Female peahens like males with big, gaudy tails. Why? Because tails like these handicap the males; they make them more conspicuous to predators, they make it more difficult to fly, and when folded up they drag on the ground and pick up dirt and nasties. If there is a peacock who, despite all this, has a really big and gorgeous tail, it means he has overcome all these problems and thrived. He must be a very fit specimen indeed — go mate with him, all you peahens, be fertilized by his excellent genes and produce wonderfully fit offspring.
The African long-tailed widow bird (Euplectes progne) is like peafowl, but half the size and easier to experiment with. The female is a dowdy mottled brown; the male is red and black with a tail one-and-a-half meters long. The male jumps into the air in front of females, displaying its extraordinary tail to them. Malte Andersson in 1982 caught quite a number of males. He cut portions out of some males' tails, glued them into others' tails, and then released them. For controls, he caught yet other males and either released them again unaltered or cut through their tail feathers and simply reglued them. He found that the number of females who nested in different males' territories was exactly as predicted — most in the territories of the males whose tails had been lengthened, less in the unaltered ones, least in those whose tails had been shortened.
In zebra finches (Poephila guttata), males have redder beaks than females (on average). The redness is due to pigments called carotenoids. These are not genetically controlled, but obtained through the diet — and they are not just pigments; they are also antioxidants that stimulate the immune system. Some British zoologists (in a study published in April 2003) supplied some males with pure water as usual but gave their brothers — literally, their full brothers — water with carotenoids in it. The ones with the carotenoid supplements had redder beaks and enhanced immune systems — and were more attractive to the females.
Think what this means. We infer that peacocks and male widow-birds must be fit if they can overcome the handicaps of their tails, and we suppose that females must subconsciously infer this too. With the zebra finches, we actually know it: Those with red beaks really are the fit ones. In the wild, if you can get a lot of carotenoids into your diet — if you can get and keep a good territory with the right resources — you will get a redder beak and females will know that you are ever so fit. And get this: A female, if she chooses the right male, can get access to his territory and she too can get a red beak and a fantastic immune system.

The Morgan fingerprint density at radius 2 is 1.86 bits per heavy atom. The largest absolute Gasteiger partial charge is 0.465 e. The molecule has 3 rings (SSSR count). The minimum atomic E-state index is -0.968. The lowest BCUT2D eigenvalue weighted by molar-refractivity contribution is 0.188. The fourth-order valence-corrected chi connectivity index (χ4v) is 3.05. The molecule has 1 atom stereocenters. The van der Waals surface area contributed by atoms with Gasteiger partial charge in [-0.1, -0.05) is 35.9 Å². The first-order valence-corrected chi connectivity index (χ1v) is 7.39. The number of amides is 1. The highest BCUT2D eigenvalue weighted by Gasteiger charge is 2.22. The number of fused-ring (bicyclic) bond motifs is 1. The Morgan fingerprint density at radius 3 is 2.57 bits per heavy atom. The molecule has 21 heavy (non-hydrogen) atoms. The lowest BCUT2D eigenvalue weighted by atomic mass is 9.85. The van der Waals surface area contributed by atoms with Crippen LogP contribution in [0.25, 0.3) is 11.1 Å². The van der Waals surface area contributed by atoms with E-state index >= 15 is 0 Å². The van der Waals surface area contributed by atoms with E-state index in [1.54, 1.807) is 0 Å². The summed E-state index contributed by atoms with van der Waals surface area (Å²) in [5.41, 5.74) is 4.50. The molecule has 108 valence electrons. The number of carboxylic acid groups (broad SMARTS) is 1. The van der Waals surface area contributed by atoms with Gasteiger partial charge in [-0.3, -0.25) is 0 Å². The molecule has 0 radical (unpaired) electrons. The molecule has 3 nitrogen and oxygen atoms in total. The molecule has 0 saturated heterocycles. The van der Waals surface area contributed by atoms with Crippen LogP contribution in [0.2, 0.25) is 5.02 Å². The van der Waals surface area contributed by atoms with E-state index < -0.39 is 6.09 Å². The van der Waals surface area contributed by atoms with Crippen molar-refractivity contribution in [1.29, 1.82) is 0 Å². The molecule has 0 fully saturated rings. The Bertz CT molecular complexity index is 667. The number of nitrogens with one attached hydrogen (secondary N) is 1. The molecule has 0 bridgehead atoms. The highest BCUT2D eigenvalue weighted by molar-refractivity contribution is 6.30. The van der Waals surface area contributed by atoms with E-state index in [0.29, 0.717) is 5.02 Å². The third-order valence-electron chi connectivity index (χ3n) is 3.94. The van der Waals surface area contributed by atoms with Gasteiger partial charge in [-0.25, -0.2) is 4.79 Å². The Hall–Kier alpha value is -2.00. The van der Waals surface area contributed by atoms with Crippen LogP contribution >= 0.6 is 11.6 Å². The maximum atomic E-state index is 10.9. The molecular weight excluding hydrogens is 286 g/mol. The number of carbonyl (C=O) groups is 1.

Sexual selection is based on natural selection; what it does is to take the indicators of fitness and run with them.
The fruit on which gibbons feed in their treetop habitat in the southeast Asian rainforests is clumped, and the clumps are scattered. There is enough to feed just small groups, provided that the groups are well spaced through the forest. So gibbons are monogamous and territorial — meaning that their social groups consist of one male and one female plus offspring, and this pair is the sole occupant of an area of treetops (about 20-40 hectares is usual). It used to be thought that the breeding male and female were faithful unto death. But we now know that there is divorce (one member of the pair may simply swing off and pair up with a different mate). There is also extra-pair copulation (cheating, not to put too fine a point on it) — a bit like human monogamy really.
In the white-handed gibbon, both members of the pair defend their territory. And the males don't actually fight for mates, so males and females are about the same size and both have long, stabbing canines. In fact, there's very little difference between them at all; the male doesn't even have a scrotum (for the benefit of the curious, they're in tiny individual sacs on either side of the penis). A female has to attract a mate and keep him there, and she sings loudly — a soaring, melodious aria, to which the male adds an insignificant little coda. In silvery and dwarf gibbons, the male doesn't even bother to do that. In other species the relationship is more equal, and in some the male has as elaborate a song as the female, and a scrotum too. In a few species the male and female are different colors. Complicated — and we know too little about most species to say exactly what sort of sexual selection is going on, but in general monogamy means equality.
Orangutans live in some of the same southeast Asian rainforests as gibbons do, but because of their huge size, they have to move much more cautiously and to live solitary lives. But they can open enormous fruits that are beyond the capabilities of gibbons. How huge are orangutans? Females weigh about 40 kg, fully mature males more than twice that — 85-95 kg. We might deduce that there's a lot of overt competition between these males, and we would be right — they fight when they meet, and smaller ones hear the deep booming voices of the bigger ones and keep well out of the way. And these huge males have wide, solid flanges on their cheeks, which may sway back and forth as they move, obviously some sexual adornment for the females' admiration.